Malala's Magic Pencil

Little Brown Books
for Young Readers


48 pages 

A True Tale with
A Cherry On Top   

A uthor: Malala Yousafzai
      and illustrator: Kerascoet
          (pseudonym of husband-and-wife team,
            Sebastien Cosset and Marie Pommepuy)

C haracter: Malala Yousafzai

 verview from the jacket flap: 

     "When Malala was a child in Pakistan, she wished for a magic pencil. She would use it to ... "draw a lock on her door to keep her brothers out ... stop time so she could sleep an extra hour every morning. ... erase the smell of the trash dump near her home." 
     But as Malala grew, her world changed and so did her wishes. Her right to attend school was threatened - just because she's a girl.  Instead of a magic pencil, Malala now picked up a real one. She wrote alone in her room about the challenges she faced, but people from all over read her words.
     And her wishes started to come true."
T antalizing taste:        
    "My father had always said, 'Malala will live free as a bird.'
     Now I wondered how free I'd truly be.
     That night I thought about families who didn't have enough food. And the girl who couldn't go to school. And even about how when I was older, I would be expected to cook and clean for my brothers, because where I came from, many girls weren't allowed to become what they dreamed of."

and something more: A new year and new beginnings -- so I wanted to begin with a story of hope. I was moved by the courageous story of Malala Yousafzai, the youngest winner of the Nobel Peace Prize at the age of seventeen: "Malala first came to public attention by writing for BBC Urdu about life under the Taliban using the pen name Gul Makai. The Taliban had forbidden girls in her region from going to school Soon, she began to speak publicly about girls' education in her community.  In October 2012, Malala was targeted by the Taliban and attacked as she was returning home from school She miraculously survived.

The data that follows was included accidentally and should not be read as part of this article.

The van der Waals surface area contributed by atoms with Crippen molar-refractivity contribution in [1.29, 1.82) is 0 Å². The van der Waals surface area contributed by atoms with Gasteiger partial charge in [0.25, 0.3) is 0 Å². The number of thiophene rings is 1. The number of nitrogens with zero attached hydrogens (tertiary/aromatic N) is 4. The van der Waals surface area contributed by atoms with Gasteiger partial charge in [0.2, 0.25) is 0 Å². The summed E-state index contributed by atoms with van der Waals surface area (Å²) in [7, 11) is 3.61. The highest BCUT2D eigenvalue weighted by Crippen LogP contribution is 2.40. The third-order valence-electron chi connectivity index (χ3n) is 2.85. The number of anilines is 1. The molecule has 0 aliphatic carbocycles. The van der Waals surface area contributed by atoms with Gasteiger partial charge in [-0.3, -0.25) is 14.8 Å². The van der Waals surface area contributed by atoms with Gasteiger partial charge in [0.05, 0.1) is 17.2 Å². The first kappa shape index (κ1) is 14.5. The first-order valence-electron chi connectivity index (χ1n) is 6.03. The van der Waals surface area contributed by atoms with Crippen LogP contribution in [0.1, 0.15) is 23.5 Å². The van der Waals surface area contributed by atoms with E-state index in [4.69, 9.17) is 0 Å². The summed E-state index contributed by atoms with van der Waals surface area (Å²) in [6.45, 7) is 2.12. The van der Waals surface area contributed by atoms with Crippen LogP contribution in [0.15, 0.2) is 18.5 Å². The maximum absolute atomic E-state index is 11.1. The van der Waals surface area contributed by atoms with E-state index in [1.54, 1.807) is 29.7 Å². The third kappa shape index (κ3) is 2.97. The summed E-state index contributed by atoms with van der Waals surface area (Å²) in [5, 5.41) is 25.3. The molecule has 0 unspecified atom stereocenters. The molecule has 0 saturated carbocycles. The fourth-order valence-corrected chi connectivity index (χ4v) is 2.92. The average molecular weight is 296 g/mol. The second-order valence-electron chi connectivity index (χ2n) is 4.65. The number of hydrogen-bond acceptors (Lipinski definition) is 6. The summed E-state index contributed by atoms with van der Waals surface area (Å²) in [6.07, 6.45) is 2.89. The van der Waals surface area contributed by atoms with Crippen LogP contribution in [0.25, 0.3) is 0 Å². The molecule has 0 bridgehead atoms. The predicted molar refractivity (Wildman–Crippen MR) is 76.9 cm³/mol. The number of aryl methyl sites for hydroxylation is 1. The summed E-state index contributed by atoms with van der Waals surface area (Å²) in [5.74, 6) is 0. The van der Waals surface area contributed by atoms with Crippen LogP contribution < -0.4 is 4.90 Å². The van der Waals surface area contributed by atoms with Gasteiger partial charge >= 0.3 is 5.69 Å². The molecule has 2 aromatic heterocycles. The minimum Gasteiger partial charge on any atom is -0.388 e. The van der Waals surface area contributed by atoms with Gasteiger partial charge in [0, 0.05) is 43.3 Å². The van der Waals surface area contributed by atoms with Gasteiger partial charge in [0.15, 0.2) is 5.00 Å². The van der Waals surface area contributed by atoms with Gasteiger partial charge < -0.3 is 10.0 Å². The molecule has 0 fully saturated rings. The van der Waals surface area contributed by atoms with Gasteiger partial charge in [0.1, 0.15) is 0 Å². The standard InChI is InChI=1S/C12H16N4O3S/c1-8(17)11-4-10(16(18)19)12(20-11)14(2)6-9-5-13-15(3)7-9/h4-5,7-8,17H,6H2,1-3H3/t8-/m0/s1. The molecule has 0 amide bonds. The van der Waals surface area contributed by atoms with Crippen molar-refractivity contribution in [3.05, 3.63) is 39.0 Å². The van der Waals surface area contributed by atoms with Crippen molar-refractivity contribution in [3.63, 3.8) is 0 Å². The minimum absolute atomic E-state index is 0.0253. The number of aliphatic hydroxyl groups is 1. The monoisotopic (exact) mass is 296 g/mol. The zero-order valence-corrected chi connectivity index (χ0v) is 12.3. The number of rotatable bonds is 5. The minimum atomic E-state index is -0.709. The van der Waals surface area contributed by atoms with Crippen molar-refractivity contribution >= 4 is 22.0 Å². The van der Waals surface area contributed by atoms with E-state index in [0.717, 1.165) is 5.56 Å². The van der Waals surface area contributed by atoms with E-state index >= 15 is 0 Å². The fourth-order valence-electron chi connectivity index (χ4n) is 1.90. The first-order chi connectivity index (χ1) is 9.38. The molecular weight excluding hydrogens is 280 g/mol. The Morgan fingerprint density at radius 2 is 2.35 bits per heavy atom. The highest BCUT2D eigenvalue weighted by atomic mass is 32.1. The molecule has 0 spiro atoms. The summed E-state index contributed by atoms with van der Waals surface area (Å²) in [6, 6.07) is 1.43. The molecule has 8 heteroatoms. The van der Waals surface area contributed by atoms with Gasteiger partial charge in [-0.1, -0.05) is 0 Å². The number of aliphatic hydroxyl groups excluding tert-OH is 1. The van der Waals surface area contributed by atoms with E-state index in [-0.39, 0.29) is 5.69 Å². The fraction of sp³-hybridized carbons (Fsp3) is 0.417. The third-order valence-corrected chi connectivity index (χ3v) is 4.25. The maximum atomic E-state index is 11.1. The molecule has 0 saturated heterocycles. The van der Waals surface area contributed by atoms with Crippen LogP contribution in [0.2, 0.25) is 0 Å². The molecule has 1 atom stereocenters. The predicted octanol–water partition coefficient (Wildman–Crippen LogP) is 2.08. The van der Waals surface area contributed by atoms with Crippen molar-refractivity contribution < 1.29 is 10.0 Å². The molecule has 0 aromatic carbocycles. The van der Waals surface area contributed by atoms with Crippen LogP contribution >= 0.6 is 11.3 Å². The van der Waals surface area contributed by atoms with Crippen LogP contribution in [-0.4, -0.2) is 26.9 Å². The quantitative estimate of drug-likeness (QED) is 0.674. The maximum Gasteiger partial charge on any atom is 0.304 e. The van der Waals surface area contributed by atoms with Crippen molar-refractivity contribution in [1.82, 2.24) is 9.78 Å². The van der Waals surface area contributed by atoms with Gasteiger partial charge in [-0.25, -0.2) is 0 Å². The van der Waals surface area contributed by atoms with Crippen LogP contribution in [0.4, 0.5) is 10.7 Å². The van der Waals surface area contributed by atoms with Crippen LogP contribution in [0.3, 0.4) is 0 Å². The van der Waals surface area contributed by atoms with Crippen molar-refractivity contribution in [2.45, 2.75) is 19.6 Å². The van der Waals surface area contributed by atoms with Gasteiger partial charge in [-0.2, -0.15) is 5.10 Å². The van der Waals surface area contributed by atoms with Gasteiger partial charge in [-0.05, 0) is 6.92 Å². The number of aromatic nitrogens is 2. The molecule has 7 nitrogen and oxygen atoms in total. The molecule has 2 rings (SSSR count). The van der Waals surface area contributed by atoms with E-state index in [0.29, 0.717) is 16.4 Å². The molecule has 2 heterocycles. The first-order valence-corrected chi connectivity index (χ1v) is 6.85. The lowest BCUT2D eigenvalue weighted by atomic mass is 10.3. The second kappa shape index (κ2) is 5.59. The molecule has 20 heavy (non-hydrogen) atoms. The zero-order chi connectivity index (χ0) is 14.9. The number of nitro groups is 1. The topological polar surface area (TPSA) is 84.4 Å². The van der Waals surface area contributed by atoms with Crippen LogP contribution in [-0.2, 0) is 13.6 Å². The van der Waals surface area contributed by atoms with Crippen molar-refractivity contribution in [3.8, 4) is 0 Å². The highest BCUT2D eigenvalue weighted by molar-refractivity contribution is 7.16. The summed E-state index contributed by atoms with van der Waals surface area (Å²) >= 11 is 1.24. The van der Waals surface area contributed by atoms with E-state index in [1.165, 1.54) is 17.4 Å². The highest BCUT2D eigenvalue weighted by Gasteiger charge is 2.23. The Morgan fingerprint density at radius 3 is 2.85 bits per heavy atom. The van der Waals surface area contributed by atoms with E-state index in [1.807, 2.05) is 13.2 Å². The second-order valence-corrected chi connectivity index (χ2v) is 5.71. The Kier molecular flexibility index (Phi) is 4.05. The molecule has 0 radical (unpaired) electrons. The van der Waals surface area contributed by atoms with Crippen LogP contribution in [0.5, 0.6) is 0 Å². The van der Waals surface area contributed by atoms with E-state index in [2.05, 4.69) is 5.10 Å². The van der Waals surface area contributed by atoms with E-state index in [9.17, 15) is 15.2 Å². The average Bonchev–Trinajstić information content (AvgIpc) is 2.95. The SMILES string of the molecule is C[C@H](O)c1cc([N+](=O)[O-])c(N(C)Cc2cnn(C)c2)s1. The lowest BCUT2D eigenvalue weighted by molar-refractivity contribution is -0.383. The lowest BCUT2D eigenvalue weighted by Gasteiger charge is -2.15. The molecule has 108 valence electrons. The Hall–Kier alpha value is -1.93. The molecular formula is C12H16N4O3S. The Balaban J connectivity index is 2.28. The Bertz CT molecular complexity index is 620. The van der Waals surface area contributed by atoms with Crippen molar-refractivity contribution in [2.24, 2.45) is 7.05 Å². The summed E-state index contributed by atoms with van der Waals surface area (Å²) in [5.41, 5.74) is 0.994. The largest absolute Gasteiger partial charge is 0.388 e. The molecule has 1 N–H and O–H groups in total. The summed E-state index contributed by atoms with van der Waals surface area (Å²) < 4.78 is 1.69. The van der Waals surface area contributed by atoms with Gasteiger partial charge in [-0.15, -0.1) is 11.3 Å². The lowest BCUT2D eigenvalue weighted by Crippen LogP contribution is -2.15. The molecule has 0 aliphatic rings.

Malala and her family now live in Birmingham, England, and she travels the world speaking about the importance of education for all."


Linda B said...

Here is one book I want to read, and still haven't Many have praised it, and I'm glad there is a 'briefer' story of Malala so that her story can be known by younger children, too. Thanks, Jeanne! And Happy New Year!

Linda B said...

Jeanne, I don't think I connected you and the Maya Lin or Honey Girl books. I loved them both and even hosted a giveaway of Honey Girl. Congratulations!

Jeanne Walker Harvey said...

Hi Linda! Happy New Year to you too! Yes, I agree that it's great that this picture book of Malala will reach young children.

Oh, thank you so much for your kind words about my MAYA LIN and HONEY GIRL books. AND for hosting a giveaway of HONEY GIRL. That's so nice to hear!

Myra Garces Bacsal said...

Oh, I think this is my favourite Malala PBB - the sense of place is just so compelling! Thanks for sharing this, and have a great 2018 ahead of you, Jeanne!

Jeanne Walker Harvey said...

Hi Myra, Yes I agree that the writing and illustrations do capture the sense of place. And wishing you all the best in 2018! Thanks for stopping by!

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